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Originally published Tuesday, August 5, 2008 at 12:00 AM

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Linebacker E.J. Savannah sidelined with poor grades

Washington coach Tyrone Willingham made a point of telling reporters before his team's first practice Monday that there were 101 players...

Seattle Times staff reporter

Washington coach Tyrone Willingham made a point of telling reporters before his team's first practice Monday that there were 101 players on the roster.

The spotlight, however, inevitably fell on a few players who surprisingly weren't there, most notably linebacker E.J. Savannah, the team's leading tackler last season.

The junior from Bellevue was expected to miss the beginning of practice because of a broken humerus bone in his arm. But Willingham announced that Savannah is academically ineligible, and said that if he gets that cleared up, there are other unspecified issues that must be addressed before he could return to the team.

"The parties involved know what they are," Willingham said, adding that he wouldn't guess as to when Savannah could be back. "Sometimes those things can change overnight. Sometimes they may be forever."

The development is the latest setback in what has been a rocky UW career for Savannah. He was relegated to second team at the beginning of camp last season for academic reasons then suspended for spring ball for not adhering to unspecified responsibilities that Savannah later said were related to offseason workouts.

Savannah attended the beginning of UW's practice after being seen talking with Willingham near the football offices. He greeted some of his fellow linebackers during early warmups, with the cast removed from his arm and wearing a Huskies T-shirt, then left.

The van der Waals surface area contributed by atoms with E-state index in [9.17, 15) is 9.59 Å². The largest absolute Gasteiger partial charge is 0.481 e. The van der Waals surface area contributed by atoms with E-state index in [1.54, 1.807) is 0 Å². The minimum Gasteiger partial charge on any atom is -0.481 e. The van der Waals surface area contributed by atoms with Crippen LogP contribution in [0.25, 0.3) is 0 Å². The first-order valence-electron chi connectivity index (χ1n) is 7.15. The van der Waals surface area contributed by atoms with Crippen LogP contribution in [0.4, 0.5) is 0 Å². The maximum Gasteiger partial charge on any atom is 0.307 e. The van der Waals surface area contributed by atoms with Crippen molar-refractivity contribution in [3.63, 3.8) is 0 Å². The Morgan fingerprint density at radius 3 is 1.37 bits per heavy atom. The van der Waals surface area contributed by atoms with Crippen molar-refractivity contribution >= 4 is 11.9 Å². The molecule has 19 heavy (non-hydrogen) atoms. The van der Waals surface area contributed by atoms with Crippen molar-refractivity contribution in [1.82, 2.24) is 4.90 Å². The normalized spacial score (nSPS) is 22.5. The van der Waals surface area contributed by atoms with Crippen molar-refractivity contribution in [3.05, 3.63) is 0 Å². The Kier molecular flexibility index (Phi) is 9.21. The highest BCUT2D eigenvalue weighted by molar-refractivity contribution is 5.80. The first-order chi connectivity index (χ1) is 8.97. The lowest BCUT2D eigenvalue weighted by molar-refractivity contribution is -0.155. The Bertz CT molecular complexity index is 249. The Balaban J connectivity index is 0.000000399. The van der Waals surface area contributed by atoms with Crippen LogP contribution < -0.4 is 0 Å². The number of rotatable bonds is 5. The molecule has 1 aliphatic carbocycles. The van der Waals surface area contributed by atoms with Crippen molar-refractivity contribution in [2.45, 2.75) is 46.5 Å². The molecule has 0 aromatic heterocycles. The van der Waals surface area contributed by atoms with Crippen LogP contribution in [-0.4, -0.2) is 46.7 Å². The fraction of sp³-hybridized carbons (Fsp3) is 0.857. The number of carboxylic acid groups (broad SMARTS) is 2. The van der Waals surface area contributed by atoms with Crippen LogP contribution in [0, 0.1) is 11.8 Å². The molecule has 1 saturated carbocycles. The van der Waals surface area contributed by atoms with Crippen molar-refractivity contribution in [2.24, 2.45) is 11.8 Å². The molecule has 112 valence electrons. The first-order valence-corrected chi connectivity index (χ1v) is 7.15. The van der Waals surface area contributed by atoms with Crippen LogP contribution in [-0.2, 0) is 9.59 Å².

Coaches said his loss could be a big blow — his replacement at the moment is former walk-on Josh Gage, a junior who has made seven tackles, primarily on special teams.

"When you lose a guy that you think is a top player, it's a bit of a setback," said defensive coordinator Ed Donatell. "But you really don't have much of a scheme if one injury knocks you down, or two. That's part of coaching, to have contingency plans."

Also not on the roster were four incoming freshmen — defensive linemen Craig Noble and Senio Kelemete (Evergreen High School), running back Demitrius Bronson and defensive back Vince Taylor (Eastside Catholic). All are facing academic issues and Willingham wouldn't say when, or if, any of the four will enroll. Quarterback Dominique Blackman also will not enroll until January for academic reasons.

Izbicki facing

two charges

That wasn't the only bad news. Redshirt freshman tight end Chris Izbicki was charged with two misdemeanor crimes Monday and will be arraigned in King County District Court in Burien on Aug. 14.

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Izbicki was charged with criminal trespass in the second degree and minor in possession of liquor after an incident July 20 while attending the KUBE Summer Jam at the White River Amphitheatre.